5. Google Trends (10% of the index). By looking at Google Trends data for Bitcoin-related searches, the index can provide insight into market sentiment. For example, an increase in searches for the “Bitcoin scam” would indicate a sense of fear in the market.
6. Search results (15% of the index). This factor was suspended for some time. More detailed information below.
The Crypto Greed and Fear Index can be a valuable tool for assessing changes in market sentiment. Large swings can provide an opportunity to enter or exit before the rest of the market follows the trend.
We can see a brief example of this by looking at the last three months of the total market capitalization value of the virtual currency market versus the index numbers.
Point 1, on April 26, 2021, shows the value of a significant fluctuation in the index, from 73 (greed) to 27 (fear). Point 2 on the graph shows the start of another fluctuation, on May 12, 2021, from 68 (greed) to 26 (fear).
We can see if this is reflected in the virtual currency market by comparing these changes with the total value of the cryptographic market capitalization.
Point 1 again shows April 26, with a value of $1,78 trillion (USD) before peaking at $2,53 trillion on May 12th. If we combine this with what we saw above, we have a big swing in sentiment (from greed to fear), coinciding with a lower point in virtual currency market capitalization.
As the market becomes more greedy, the total value of the market cap increases until it reaches its maximum value. At the peak, the feeling drops dramatically once more.
In this example, the index proved useful for identifying a buying opportunity and for predicting a market downturn. Using the index, you can see if your emotional reactions are exaggerated or in line with the market. Will the index always be useful for all situations? Most likely not.
The indicator does not work so well in long term analysis of virtual currency market cycles. In an uptrend (bull) or downtrend (bear), there are multiple cycles of fear and greed.
These cycles offer good opportunities for swing traders. However, for investors who want to keep their assets, it is difficult to predict the market trend change using this index alone.
You will need to analyze other aspects of the market to gain a better long-term perspective.
In general, it is recommended that you do not use just one indicator or one analysis style. Be sure to do your own research before investing. And remember, invest only what you can afford to lose.
We are collecting data from the following five sources. Each data point is valued in the same way as the day before, in order to visualize significant progress in changing cryptographic market sentiment.
First, the current index is just for bitcoin, because a big part of it is currency price volatility.
But let's list all the different factors that we're including in the current index:
We are measuring the current volatility and maximum bitcoin drawdowns and compared them to the corresponding average values for the last 30 days and 90 days. We argue that an unusual increase in volatility is a sign of a fearful market.
In addition, we are measuring current volume and market dynamics (again compared to the last 30/90 day average values) and we put these two values together.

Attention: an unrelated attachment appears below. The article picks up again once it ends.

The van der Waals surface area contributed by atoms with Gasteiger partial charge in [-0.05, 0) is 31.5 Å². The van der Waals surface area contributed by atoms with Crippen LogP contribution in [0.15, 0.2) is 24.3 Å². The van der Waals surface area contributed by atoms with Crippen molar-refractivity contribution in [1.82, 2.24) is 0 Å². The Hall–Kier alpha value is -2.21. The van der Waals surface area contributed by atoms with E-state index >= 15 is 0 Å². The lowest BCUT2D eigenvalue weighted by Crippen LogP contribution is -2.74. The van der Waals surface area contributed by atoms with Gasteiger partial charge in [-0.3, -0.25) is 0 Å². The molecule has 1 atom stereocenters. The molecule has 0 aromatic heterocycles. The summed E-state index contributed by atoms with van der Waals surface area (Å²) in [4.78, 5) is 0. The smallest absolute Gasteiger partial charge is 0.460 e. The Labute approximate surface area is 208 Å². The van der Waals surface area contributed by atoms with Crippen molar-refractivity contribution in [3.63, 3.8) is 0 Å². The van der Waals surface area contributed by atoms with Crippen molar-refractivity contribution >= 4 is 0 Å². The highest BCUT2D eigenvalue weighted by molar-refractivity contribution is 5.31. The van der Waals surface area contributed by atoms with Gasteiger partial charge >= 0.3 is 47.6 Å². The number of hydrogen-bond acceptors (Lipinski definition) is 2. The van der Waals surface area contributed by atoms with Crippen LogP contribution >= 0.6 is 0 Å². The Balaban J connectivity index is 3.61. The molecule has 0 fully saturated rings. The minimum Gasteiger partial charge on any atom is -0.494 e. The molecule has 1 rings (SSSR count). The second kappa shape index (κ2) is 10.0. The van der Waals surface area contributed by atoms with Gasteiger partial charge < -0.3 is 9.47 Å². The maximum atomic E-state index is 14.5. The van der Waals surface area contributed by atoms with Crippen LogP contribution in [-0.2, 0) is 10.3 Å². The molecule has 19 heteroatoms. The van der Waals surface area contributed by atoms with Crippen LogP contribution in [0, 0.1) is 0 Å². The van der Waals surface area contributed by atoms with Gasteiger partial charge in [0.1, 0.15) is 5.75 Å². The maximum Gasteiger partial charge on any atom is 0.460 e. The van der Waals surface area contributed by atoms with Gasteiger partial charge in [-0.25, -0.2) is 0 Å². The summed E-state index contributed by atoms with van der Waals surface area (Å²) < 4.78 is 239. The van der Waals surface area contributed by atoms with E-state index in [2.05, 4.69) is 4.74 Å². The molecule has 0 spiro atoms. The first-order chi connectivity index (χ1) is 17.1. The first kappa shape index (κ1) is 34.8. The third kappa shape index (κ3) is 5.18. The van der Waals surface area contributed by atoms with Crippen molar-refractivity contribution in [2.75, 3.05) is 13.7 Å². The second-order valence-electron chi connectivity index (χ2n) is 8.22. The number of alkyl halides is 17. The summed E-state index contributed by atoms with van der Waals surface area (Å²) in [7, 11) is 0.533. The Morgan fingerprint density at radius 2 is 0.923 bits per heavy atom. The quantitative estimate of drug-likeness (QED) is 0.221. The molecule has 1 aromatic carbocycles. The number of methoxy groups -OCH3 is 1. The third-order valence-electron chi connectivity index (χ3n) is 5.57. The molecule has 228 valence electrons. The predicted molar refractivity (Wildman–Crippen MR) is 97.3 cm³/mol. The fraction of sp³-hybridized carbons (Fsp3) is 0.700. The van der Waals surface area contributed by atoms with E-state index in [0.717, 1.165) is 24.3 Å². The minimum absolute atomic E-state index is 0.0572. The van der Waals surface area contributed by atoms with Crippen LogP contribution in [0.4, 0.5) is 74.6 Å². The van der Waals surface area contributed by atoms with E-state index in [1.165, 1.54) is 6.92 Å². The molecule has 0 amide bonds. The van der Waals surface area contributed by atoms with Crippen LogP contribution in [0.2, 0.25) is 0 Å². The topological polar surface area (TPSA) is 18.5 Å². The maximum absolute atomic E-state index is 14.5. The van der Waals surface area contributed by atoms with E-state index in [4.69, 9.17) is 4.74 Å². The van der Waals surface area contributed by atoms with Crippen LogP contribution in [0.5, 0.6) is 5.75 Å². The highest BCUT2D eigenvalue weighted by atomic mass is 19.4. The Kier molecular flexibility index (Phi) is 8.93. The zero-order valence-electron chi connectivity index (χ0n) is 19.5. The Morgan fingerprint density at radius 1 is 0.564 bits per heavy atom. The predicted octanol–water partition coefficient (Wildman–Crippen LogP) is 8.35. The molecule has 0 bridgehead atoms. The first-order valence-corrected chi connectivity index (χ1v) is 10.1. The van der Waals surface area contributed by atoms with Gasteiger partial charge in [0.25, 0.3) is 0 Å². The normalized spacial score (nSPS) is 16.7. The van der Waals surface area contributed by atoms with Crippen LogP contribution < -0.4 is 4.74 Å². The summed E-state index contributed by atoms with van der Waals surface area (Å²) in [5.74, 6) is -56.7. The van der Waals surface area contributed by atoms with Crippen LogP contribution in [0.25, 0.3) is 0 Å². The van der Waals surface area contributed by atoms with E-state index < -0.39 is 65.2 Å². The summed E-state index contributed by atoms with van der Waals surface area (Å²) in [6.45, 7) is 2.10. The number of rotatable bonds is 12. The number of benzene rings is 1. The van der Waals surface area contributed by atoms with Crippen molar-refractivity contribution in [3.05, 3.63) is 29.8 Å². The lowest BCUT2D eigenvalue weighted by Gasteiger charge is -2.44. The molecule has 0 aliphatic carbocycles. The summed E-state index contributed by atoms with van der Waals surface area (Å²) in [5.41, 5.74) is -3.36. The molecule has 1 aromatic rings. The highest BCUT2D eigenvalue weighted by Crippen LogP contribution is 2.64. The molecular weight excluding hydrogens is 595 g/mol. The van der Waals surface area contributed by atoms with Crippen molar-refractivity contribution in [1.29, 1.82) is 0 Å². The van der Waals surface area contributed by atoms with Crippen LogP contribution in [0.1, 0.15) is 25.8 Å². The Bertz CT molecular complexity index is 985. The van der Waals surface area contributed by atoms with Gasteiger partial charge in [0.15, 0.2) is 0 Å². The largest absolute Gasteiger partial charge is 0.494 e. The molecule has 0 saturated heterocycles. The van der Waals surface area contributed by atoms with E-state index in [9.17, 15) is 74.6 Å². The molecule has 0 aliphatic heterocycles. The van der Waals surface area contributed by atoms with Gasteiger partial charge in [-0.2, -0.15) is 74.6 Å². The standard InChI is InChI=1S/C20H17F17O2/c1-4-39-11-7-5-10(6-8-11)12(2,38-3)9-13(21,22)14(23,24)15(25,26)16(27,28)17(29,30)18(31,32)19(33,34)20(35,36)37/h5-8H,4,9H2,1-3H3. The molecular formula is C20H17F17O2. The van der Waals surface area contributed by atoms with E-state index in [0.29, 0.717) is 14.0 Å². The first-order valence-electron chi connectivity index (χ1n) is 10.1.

Generally, when we see large buying volumes in a positive market on a daily basis, we conclude that the market is acting too greedy/too high.
While our red sentiment analysis isn't in the live index yet (we're still trying out some market-related keywords in the word processing algorithm), our twitter analysis is running.
There, we gather and count messages in various hashtags for each currency (publicly, we only show Bitcoin ones) and check how fast and how many interactions they receive in certain periods of time).
An unusually high rate of interaction results in a growing public interest in the currency and, in our eyes, corresponds to greedy market behavior.
Along with strawpoll.com a very large public voting platform, we are conducting weekly cryptographic surveys and asking people how they see the market.
We typically see 2.000 to 3.000 votes in each poll, so we get a picture of the sentiment of a group of cryptocurrency investors.
We don't pay much attention to these results, but this was very helpful at the beginning of our studies.
The dominance of a currency resembles the market share of the cryptocurrency market. Especially for Bitcoin, we think that the rise of Bitcoin dominance is caused by the fear of (thus a reduction of) very speculative altcoin investments, as Bitcoin is increasingly becoming the safe haven of cryptocurrencies.
On the other hand, when Bitcoin dominance wanes, people are getting more greedy investing in riskier altcoins, dreaming of their chance in the next big bull market race.
Anyway, analyzing the dominance of a non-Bitcoin currency, you could argue the opposite, as more interest in an altcoin can lead to bullish/greedy behavior for that particular currency.
We pulled Google Trends data for various Bitcoin-related search queries and compressed these numbers, especially changing search volumes, as well as recommending other currently popular searches.
For example, if you check Google Trends for “Bitcoin”, you will not be able to get much information from the search volume.
But currently, you can see that there is currently a +1.550% increase of the query “bitcoin price manipulation” in the related search queries box (as of 29/05/2018). This is clearly a sign of fear in the market, and we use it for our index.
The Crypto Greed and Fear Index (CFGI) is a simple way to gather information and assess a wide range of fundamental and performance metrics. market sentiment.
Instead of having to do this yourself, you can use the indicator to track social media, Google Trends search trends, and other relevant statistics. For your analysis, consider using this index in conjunction with other metrics and indicators to gain a broader view.